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Unique Masking Technique Makes Hot Parts Look Hotter

March 1, 2005
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In the coating industry, masking has become a fundamental part of the design process. This is especially true for one small job shop in Ohio. Joe Lillicrap went from being a flight crew scheduler to making his own schedule about two years ago when the airline reduced its workforce, and Lillicrap lost his job. He was at a trade show when he first saw a powder coated chopper frame in early 2001, and the concept piqued his interest. "But when you are making a living and the money is rolling in, there is not as much incentive to start a business from scratch," he says. It wasn't until he lost his job at the airline that he decided to enter the coating industry, and Wicked Designs was born. Located in Huber Heights, Ohio, Lillicrap specializes in a propriety powder coating application technique that utilizes masking to create unique designs.

It was when Joe Lillicrap saw a powder coated chopper frame at a motorcycle trade show in early 2001 that the concept piqued his interest. He is now the owner of Wicked Designs in Huber Heights, Ohio.
The self-taught 25-year-old powder coater started his business in a 1,000 ft2 space - about the size of a two-car garage. For roughly a year, Lillicrap says he would experiment in his shop, attempting to come up with a unique approach to powder coating, because, "I knew I had to find something that no one else was doing." Before he could start coating customers' products, Lillicrap says he had to "mess a lot of things up." In the beginning, he says he made more mistakes than progress, but then one day he knew he had achieved a process that would yield the results that not only he desired, but results that customers would ask for.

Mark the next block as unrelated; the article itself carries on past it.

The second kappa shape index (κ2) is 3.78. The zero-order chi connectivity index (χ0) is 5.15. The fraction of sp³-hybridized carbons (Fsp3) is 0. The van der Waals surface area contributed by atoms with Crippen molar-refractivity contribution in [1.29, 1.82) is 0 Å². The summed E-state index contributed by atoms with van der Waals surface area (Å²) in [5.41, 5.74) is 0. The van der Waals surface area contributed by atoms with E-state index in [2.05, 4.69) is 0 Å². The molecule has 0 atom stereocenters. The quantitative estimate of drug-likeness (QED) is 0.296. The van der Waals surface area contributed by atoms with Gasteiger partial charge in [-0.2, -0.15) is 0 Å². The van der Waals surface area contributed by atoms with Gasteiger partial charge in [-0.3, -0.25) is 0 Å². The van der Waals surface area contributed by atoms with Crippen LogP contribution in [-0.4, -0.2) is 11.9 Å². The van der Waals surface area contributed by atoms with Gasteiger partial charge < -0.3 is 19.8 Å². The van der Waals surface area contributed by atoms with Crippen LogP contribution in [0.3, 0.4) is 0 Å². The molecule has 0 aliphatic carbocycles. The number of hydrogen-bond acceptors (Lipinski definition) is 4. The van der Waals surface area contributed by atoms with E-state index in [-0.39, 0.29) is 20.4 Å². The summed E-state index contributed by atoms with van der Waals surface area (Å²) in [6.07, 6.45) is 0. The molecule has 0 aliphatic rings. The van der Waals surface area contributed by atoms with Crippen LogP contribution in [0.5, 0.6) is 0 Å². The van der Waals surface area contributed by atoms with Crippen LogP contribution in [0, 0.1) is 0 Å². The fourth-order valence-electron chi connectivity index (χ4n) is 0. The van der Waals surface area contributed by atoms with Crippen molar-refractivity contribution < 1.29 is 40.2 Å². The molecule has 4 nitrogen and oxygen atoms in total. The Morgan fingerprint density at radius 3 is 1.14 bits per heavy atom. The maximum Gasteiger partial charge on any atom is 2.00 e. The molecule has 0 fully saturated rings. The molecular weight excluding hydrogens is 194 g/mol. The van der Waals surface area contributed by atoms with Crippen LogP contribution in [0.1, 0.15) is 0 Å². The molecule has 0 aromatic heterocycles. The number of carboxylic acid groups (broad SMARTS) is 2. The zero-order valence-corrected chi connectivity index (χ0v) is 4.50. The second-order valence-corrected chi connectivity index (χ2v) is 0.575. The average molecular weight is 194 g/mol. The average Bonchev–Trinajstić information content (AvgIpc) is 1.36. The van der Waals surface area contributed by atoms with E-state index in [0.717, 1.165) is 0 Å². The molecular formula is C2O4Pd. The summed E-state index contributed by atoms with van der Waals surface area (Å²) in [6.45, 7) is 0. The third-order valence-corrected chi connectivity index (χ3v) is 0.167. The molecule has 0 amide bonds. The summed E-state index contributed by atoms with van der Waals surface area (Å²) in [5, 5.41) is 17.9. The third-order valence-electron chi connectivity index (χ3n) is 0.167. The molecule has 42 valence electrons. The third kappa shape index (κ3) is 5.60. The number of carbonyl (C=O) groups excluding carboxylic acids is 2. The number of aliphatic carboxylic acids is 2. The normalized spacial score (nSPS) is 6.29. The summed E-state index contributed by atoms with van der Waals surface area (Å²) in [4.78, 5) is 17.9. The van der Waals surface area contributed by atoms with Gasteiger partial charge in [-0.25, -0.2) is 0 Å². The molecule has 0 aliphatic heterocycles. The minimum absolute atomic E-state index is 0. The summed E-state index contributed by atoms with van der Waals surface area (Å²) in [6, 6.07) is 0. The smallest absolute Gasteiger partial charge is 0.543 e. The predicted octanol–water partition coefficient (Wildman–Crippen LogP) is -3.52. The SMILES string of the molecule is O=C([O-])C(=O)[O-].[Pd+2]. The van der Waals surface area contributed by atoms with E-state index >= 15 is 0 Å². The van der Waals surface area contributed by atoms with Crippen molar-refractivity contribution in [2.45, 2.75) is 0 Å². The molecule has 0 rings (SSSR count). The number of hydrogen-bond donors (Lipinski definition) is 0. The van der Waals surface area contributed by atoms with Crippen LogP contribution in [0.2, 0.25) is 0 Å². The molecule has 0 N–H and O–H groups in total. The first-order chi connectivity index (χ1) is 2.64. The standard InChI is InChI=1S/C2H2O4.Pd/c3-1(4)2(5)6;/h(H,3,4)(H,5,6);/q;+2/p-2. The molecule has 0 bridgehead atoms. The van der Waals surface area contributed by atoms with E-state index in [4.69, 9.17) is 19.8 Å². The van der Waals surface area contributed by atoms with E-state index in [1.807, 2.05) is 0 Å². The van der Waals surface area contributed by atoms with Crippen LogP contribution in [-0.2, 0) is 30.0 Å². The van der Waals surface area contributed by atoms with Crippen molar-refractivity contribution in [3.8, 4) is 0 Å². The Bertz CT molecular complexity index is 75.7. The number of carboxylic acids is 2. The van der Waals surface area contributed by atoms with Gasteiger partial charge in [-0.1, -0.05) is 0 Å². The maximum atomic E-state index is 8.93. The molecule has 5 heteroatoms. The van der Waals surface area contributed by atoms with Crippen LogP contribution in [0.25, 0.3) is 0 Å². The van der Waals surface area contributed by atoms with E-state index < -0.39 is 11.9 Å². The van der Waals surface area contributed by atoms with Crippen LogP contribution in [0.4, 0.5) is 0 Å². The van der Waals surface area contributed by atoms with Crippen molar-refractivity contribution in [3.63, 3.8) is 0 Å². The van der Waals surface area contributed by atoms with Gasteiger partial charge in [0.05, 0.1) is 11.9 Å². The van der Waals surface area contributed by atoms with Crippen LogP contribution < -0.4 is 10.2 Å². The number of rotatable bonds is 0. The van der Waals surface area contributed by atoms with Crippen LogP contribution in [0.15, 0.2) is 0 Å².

With the help of his maskant supplier, EPSI, Menomonee Falls, Wis., and a trial-and-error approach, Lillicrap says he has the perfect recipe to create some "wicked designs." He says the biggest challenge when designing graphics is that the piece is always hot. He says that sometimes he incorporates a cool-down cycle, but with EPSI's A12 type of tape, which is designed to work on top of powder coating, often times the part is still hot. "And when coating is hot - whether you are coating it for the first time or reheating it - it is very susceptible and delicate." This could be the reason, he says, that many people do not succeed when trying to replicate his proprietary coating process. "If you do not do it correctly," he says, "you end up ruining your finish by burning the masking into the existing coating." He does divulge that in addition to the A-12 tape, he also uses EPSI's A35, K12 and K22 models. "These work the best for my powder coating applications," he says.

Wicked Designs' owner Joe Lillicrap uses a proprietary masking process to create his designs on cars and paint ball guns as well motorcycles, four-wheelers, go-carts, hot rod frames, engines, golf clubs, guns, monster trucks and all types of parts.